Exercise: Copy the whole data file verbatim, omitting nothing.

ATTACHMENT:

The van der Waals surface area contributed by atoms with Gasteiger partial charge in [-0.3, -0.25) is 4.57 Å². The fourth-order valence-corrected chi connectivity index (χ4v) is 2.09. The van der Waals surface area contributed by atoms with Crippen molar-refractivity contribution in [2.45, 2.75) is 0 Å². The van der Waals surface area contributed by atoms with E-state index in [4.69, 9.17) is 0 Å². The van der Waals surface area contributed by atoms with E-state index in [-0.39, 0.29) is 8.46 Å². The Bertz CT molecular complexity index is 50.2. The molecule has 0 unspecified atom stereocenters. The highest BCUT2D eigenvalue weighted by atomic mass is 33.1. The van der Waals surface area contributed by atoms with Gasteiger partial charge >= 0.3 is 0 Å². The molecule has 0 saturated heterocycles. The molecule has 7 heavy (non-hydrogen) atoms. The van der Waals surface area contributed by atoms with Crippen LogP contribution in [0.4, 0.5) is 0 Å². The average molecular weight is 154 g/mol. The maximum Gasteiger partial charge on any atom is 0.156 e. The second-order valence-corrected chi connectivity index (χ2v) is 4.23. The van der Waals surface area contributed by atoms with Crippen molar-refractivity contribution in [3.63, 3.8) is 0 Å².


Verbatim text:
The van der Waals surface area contributed by atoms with Gasteiger partial charge in [-0.3, -0.25) is 4.57 Å². The fourth-order valence-corrected chi connectivity index (χ4v) is 2.09. The van der Waals surface area contributed by atoms with Crippen molar-refractivity contribution in [2.45, 2.75) is 0 Å². The van der Waals surface area contributed by atoms with E-state index in [4.69, 9.17) is 0 Å². The van der Waals surface area contributed by atoms with E-state index in [-0.39, 0.29) is 8.46 Å². The Bertz CT molecular complexity index is 50.2. The molecule has 0 unspecified atom stereocenters. The highest BCUT2D eigenvalue weighted by atomic mass is 33.1. The van der Waals surface area contributed by atoms with Gasteiger partial charge >= 0.3 is 0 Å². The molecule has 0 saturated heterocycles. The molecule has 7 heavy (non-hydrogen) atoms. The van der Waals surface area contributed by atoms with Crippen LogP contribution in [0.4, 0.5) is 0 Å². The average molecular weight is 154 g/mol. The maximum Gasteiger partial charge on any atom is 0.156 e. The second-order valence-corrected chi connectivity index (χ2v) is 4.23. The van der Waals surface area contributed by atoms with Crippen molar-refractivity contribution in [3.63, 3.8) is 0 Å².